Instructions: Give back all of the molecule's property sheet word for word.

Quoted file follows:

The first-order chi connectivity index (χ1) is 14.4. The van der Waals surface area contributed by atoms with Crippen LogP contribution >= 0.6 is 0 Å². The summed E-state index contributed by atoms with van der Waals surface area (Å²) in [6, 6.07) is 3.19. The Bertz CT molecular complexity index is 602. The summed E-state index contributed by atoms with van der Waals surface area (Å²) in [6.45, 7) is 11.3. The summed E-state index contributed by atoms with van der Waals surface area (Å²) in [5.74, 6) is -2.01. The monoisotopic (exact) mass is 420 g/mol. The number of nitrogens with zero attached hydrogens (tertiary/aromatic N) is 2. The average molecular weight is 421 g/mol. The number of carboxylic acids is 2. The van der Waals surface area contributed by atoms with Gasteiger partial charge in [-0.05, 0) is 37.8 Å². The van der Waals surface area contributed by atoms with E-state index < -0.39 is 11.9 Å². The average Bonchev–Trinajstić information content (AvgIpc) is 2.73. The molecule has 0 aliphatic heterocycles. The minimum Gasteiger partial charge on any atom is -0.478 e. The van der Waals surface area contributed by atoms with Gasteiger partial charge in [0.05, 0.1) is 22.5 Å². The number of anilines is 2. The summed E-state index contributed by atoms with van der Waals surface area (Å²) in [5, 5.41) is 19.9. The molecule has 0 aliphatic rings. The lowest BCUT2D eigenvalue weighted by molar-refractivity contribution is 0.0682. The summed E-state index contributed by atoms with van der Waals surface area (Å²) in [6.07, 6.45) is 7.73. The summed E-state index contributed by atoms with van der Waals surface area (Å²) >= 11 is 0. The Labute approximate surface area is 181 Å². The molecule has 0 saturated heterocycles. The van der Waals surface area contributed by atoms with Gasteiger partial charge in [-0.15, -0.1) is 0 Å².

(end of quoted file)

The first-order chi connectivity index (χ1) is 14.4. The van der Waals surface area contributed by atoms with Crippen LogP contribution >= 0.6 is 0 Å². The summed E-state index contributed by atoms with van der Waals surface area (Å²) in [6, 6.07) is 3.19. The Bertz CT molecular complexity index is 602. The summed E-state index contributed by atoms with van der Waals surface area (Å²) in [6.45, 7) is 11.3. The summed E-state index contributed by atoms with van der Waals surface area (Å²) in [5.74, 6) is -2.01. The monoisotopic (exact) mass is 420 g/mol. The number of nitrogens with zero attached hydrogens (tertiary/aromatic N) is 2. The average molecular weight is 421 g/mol. The number of carboxylic acids is 2. The van der Waals surface area contributed by atoms with Gasteiger partial charge in [-0.05, 0) is 37.8 Å². The van der Waals surface area contributed by atoms with E-state index < -0.39 is 11.9 Å². The average Bonchev–Trinajstić information content (AvgIpc) is 2.73. The molecule has 0 aliphatic heterocycles. The minimum Gasteiger partial charge on any atom is -0.478 e. The van der Waals surface area contributed by atoms with Gasteiger partial charge in [0.05, 0.1) is 22.5 Å². The number of anilines is 2. The summed E-state index contributed by atoms with van der Waals surface area (Å²) in [5, 5.41) is 19.9. The molecule has 0 aliphatic rings. The lowest BCUT2D eigenvalue weighted by molar-refractivity contribution is 0.0682. The summed E-state index contributed by atoms with van der Waals surface area (Å²) in [6.07, 6.45) is 7.73. The summed E-state index contributed by atoms with van der Waals surface area (Å²) >= 11 is 0. The Labute approximate surface area is 181 Å². The molecule has 0 saturated heterocycles. The van der Waals surface area contributed by atoms with Gasteiger partial charge in [-0.15, -0.1) is 0 Å².